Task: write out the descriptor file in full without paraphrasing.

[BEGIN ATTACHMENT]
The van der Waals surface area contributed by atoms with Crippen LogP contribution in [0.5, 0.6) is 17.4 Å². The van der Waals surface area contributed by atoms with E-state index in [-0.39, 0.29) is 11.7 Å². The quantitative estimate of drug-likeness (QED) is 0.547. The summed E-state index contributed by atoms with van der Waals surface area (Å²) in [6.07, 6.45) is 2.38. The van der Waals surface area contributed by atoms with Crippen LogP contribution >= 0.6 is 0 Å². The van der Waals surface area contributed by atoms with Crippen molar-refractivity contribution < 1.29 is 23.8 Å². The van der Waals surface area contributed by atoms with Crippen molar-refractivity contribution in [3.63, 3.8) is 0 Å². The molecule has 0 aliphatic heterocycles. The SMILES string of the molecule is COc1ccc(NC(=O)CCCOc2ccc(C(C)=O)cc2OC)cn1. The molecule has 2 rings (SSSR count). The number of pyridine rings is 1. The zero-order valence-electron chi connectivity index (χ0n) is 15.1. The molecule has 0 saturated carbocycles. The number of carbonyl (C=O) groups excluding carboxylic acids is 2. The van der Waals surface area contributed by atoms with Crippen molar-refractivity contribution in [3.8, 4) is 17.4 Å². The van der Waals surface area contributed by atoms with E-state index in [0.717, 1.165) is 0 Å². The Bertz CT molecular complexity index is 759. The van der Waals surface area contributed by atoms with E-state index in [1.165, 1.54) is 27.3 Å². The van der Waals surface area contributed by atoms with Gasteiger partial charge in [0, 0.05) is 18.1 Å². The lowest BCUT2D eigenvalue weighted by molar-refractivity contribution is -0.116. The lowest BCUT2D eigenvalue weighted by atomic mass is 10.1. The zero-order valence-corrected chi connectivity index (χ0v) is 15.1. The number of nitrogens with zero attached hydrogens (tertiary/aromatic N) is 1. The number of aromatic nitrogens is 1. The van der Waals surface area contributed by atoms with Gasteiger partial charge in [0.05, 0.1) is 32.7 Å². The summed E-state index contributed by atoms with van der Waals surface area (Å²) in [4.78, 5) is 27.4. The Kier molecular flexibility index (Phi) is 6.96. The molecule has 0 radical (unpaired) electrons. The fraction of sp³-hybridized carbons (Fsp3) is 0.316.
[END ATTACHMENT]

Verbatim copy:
The van der Waals surface area contributed by atoms with Crippen LogP contribution in [0.5, 0.6) is 17.4 Å². The van der Waals surface area contributed by atoms with E-state index in [-0.39, 0.29) is 11.7 Å². The quantitative estimate of drug-likeness (QED) is 0.547. The summed E-state index contributed by atoms with van der Waals surface area (Å²) in [6.07, 6.45) is 2.38. The van der Waals surface area contributed by atoms with Crippen LogP contribution >= 0.6 is 0 Å². The van der Waals surface area contributed by atoms with Crippen molar-refractivity contribution < 1.29 is 23.8 Å². The van der Waals surface area contributed by atoms with Crippen molar-refractivity contribution in [3.63, 3.8) is 0 Å². The molecule has 0 aliphatic heterocycles. The SMILES string of the molecule is COc1ccc(NC(=O)CCCOc2ccc(C(C)=O)cc2OC)cn1. The molecule has 2 rings (SSSR count). The number of pyridine rings is 1. The zero-order valence-electron chi connectivity index (χ0n) is 15.1. The molecule has 0 saturated carbocycles. The number of carbonyl (C=O) groups excluding carboxylic acids is 2. The van der Waals surface area contributed by atoms with Crippen molar-refractivity contribution in [3.8, 4) is 17.4 Å². The van der Waals surface area contributed by atoms with E-state index in [0.717, 1.165) is 0 Å². The Bertz CT molecular complexity index is 759. The van der Waals surface area contributed by atoms with E-state index in [1.165, 1.54) is 27.3 Å². The van der Waals surface area contributed by atoms with Gasteiger partial charge in [0, 0.05) is 18.1 Å². The lowest BCUT2D eigenvalue weighted by molar-refractivity contribution is -0.116. The lowest BCUT2D eigenvalue weighted by atomic mass is 10.1. The zero-order valence-corrected chi connectivity index (χ0v) is 15.1. The number of nitrogens with zero attached hydrogens (tertiary/aromatic N) is 1. The number of aromatic nitrogens is 1. The van der Waals surface area contributed by atoms with Gasteiger partial charge in [0.05, 0.1) is 32.7 Å². The summed E-state index contributed by atoms with van der Waals surface area (Å²) in [4.78, 5) is 27.4. The Kier molecular flexibility index (Phi) is 6.96. The molecule has 0 radical (unpaired) electrons. The fraction of sp³-hybridized carbons (Fsp3) is 0.316.